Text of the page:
Few things are more important than ground water when constructing a home and its foundation. Understanding your water table, and how groundwater behaves with your soil type is key to avoiding the expensive repairs that come with cracks, shifting, and structural damage. So, how exactly does groundwater affect soil and foundations?
Understanding groundwater under a slab foundation
95% of the world’s fresh water is underground. Even if the surface of your soil looks dry, massive quantities of water may still be found, forming complex systems that change soil conditions as it travels. To understand its impact on construction and design, here are the basics of what you need to know.
Soil and groundwater
Your soil type will determine how groundwater moves under your foundation. Groundwater is stored in the spaces between sand, rock, soil, and gravel, which is why knowing your soil type can tell you a lot about how water moves below your property. Sand is known for storing the most water because the spaces between this soil tend to have a greater volume than other layered soil types.
Clay soil is a reactive soil, expanding as it saturates and contracting as it dries. It’s also a cohesive soil, sticking together when saturated and becoming less porous. This movement can cause a variety of issues with homes and their foundations. In a home without adequate protection against soil movement, cracks will begin to form on flooring and walls, shifting the home and causing structural stress.
Aquifer and water table
The deepest layer of groundwater, aquifers, describe the soils that are saturated with water. You can think of this layer as the water supply. The water level of an aquifer is dependent on weather conditions, soil composition, proximity to water sources, and the surrounding topography.
The water table is located just above the aquifer, and it describes the layer between saturated and unsaturated soil. Here’s an easy way to visualize this. If you’ve ever dug a hole at the beach, you may have noticed how water will continuously fill the hole at a certain depth. The point at which water begins to fill the hole is the water table height. The water table height is a crucial factor in how groundwater behaves with your foundation.
How does the water table affect foundations?
If you were to visualize the movement of groundwater, it behaves similarly to any large body of water. It can travel in underground rivers or rise and fall like tides. When groundwater under a slab foundation rises, it creates an additional stress of hydrostatic pressure.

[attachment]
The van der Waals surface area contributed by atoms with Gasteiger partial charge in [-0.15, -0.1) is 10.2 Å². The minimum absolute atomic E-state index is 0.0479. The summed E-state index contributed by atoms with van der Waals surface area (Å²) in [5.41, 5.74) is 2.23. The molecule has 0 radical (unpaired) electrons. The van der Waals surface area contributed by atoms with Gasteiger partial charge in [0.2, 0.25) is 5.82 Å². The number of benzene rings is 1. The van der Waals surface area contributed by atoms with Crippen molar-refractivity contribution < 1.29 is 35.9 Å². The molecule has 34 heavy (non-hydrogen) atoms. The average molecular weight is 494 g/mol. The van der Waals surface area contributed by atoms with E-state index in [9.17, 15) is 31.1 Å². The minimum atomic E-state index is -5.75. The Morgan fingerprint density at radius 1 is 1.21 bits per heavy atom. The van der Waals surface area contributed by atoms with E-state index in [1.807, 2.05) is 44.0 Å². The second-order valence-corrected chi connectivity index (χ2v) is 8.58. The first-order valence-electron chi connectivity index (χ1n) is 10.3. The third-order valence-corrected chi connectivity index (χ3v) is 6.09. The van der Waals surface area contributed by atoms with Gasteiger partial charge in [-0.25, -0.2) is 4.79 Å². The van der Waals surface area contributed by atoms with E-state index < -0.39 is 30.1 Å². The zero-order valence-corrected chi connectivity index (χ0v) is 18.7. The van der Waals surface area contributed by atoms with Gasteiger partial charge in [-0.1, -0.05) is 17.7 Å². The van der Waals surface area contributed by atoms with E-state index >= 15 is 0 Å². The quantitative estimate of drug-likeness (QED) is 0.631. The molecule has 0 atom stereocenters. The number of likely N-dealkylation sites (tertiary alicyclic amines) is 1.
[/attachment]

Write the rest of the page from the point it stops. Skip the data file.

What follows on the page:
Hydrostatic pressure also forms when expansive soils like clay retain water, pushing against the walls of your foundation from all sides. Water saturation can also degrade the materials that hold a foundation together, further damaging a home with the added stress of the ebb and flow of groundwater.
More effects of water table on foundations:
- Soil instability
- Construction delays
- Water seepage
- Leaks and damaged flooring
- Foundation damage
- Expensive repairs
Know your potential for foundation water problems
Before building your home, you should understand the groundwater that runs through your property. The cost and time it takes to complete a groundwater investigation will largely depend on your soil type. In cohesive soils like clay, it can take anywhere from days to months to test because of the slow rate of groundwater movement.
A typical groundwater investigation includes imaging to study the aquifer and water table behavior through subsurface tests like drilling and boring. Environmental factors like nearby water sources, industrial activity, and climate are also considered when evaluating groundwater for construction.
In ideal conditions, your home would be far above the water table. When the water table is too high, groundwater tends to become a problem during and after construction. But you can still protect your home even if there is groundwater under a slab foundation.
High water table foundation solutions
The Wafflemat System is an above-ground foundation designed to withstand differential movement from unstable soil and a high water table. It’s a cost-effective and convenient solution that protects against a variety of soil and groundwater problems.
Other high water table foundation solutions involve complicated processes like soil conditioning or pump installations — all costly solutions that can be demanding on your construction project. The Wafflemat System saves costs on digging, additional foundation reinforcements, and the tools needed to secure a house built on a high water table.
Learn more about the Wafflemat System and how it can protect your home from bad soil types and groundwater conditions.